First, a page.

Absalon, the Israeli–born sculptor Meir Eshel died in Paris in 1993 at the age of 29. But not before his remarkable 1:1 architectural models of idealized living units, made from wood or cardboard and painted white, had achieved international recognition
Several exhibitions of his work have been held in Europe in recent years, curated, like the one just opened in Tel Aviv, by Susanne Pfeffer, a curator at Berlin’s KW for Contemporary Art. In a sense, with this show, Absalon has come home, since all-white constructions are a familiar sight in Tel Aviv which became known as the White City due to the hundreds of Bauhaus-style buildings built there in the 1930s. But the question arises, do the living spaces that Absalon designed some 20 years ago, with their links to the Russian Constructivist movement and to pioneers of modern architecture like Le Corbusier, have any relevance today, aside from being of historical interest?
Here is a brief run-down of the exhibits.
Many of the pieces on show are loaned from Museums abroad. They include three videos, one of which Solutions (1992) sited at the entrance to the exhibition, provides an introduction or key to all Absalon’s work. He is shown in an isolated white room furnished in the barest fashion with a bench, a table, a bath and a plank for sleeping on. The impression given is of a space and its contents exactly tailored to his body, its movements and needs, whether sitting, eating, washing or sleeping – or just meditating.
Absalon’s fascination with ways that objects (not humans) relate to, or fill a space, is illustrated on the lower of the three floors of the Museum. Laid out here, as a cohesive group, is a 40 piece collection of large wood and cardboard shapes (all painted white). Each piece is different, but all are derived from basic geometric forms. Shapes like these form the basic units for a number of austere dwellings – he calls them Proposals for Habitats– that are featured at entrance level. Some of these ‘homes’ consist of one-room cabins where a funnel-like opening connected to a pipe leads to an inner sanctum.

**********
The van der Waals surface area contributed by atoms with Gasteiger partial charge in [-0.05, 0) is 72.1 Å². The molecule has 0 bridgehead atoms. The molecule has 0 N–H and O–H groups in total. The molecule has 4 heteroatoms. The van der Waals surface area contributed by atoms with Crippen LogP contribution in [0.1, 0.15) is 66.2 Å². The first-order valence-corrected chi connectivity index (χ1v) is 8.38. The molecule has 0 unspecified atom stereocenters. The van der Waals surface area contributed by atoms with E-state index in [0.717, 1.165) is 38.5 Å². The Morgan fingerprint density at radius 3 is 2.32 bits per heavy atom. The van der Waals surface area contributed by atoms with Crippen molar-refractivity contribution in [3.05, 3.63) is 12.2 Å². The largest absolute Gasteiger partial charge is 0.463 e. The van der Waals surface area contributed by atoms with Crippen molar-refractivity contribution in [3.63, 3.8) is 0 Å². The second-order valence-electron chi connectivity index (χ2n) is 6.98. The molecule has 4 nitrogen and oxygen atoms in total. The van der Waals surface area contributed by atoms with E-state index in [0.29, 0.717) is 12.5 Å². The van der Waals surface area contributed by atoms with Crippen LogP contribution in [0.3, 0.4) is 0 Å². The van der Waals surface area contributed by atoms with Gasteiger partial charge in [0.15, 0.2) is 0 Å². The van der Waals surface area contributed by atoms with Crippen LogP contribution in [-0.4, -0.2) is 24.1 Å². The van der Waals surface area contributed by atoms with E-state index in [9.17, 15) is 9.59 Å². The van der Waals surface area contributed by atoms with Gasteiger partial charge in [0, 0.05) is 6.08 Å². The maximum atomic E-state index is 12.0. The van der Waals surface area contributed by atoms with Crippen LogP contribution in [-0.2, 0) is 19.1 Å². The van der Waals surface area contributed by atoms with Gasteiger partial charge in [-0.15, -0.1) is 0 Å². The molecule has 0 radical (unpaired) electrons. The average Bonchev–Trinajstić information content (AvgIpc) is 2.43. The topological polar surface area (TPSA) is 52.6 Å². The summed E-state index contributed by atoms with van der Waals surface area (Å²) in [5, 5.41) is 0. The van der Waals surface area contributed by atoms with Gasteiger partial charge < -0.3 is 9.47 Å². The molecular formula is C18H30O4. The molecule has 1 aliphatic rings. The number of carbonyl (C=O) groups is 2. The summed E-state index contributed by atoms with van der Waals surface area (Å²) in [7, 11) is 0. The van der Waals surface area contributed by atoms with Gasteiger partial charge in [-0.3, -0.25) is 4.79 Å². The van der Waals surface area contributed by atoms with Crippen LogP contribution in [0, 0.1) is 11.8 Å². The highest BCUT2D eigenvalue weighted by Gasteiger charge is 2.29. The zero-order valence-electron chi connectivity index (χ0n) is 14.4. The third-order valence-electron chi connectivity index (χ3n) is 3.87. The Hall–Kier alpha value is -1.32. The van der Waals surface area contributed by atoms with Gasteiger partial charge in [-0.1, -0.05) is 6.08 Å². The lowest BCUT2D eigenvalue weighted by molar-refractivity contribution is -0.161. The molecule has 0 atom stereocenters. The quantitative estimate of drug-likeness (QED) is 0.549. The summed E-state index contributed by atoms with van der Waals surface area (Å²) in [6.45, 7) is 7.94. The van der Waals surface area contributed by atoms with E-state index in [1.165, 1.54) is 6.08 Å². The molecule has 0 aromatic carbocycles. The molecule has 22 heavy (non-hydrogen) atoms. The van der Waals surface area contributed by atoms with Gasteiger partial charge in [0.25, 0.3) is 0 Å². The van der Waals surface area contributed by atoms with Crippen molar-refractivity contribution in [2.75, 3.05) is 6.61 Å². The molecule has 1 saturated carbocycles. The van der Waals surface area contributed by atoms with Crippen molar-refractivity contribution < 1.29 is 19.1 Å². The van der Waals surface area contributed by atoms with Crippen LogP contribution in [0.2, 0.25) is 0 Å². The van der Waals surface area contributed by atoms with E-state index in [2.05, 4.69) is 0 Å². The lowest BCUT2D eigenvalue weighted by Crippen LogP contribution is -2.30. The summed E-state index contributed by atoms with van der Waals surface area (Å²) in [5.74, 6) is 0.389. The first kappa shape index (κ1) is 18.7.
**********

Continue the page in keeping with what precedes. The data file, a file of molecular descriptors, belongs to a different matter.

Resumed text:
Before he died Absalon had almost completed a series of six Cells, protective shelters from the outside world, in which he envisaged living whilst travelling between the capitals of the world. All are on display here, each having slightly different features. The interior of the one intended for Paris (Cell 1) has comparatively spacious living facilities; Cell 5, destined for his residence in Frankfurt (Germany) is in the form of a fortified tower, while the structure designed for Tel Aviv (Cell 4) has a slit window that gives protection from the sun while flooding the interior space with light.
Within our own environment, these spare habitations may make one think of bomb shelters, military dug-outs or even mausoleums. But for Absalon, they were symbols of social protest, valid today as they were during his lifetime. Symbols of protest against the noise, bustle and complexity of everyday life that threaten to destroy a man’s ability to be alone with himself.
At the entrance counter of the Helena Rubinstein pavilion sits Valery Bikovsky (b.Siberia 1942) who has been a guard at the Tel Aviv Museum for more than 20 years. At work, when he is not busy, Bikovsky draws and paints on the back of Museum posters with leftover materials from the Museum’s Educational Department. Mostly, he produces schematic portraits of the Museum staff, or of the artists, technicians or workmen who come to this venue.
Bikovsky has recently a good deal of publicity, following the inclusion of his work in the Haifa Museum’s current exhibition of Outsider Art. One whimsical scene, on exhibit there, (whose significance I did not understand prior to talking with him) – depicts Tel Aviv Museum’s former director, the late Moti Omer riding a camel with a saddle bag packed with donations for the new wing of Tel Aviv Museum. On the wall opposite his figure, Bikovsky has painted portraits of some of the donors.
Helena Rubinstein Pavilion of the Tel Aviv Museum, 6 Tarsat Boulevard, Tel Aviv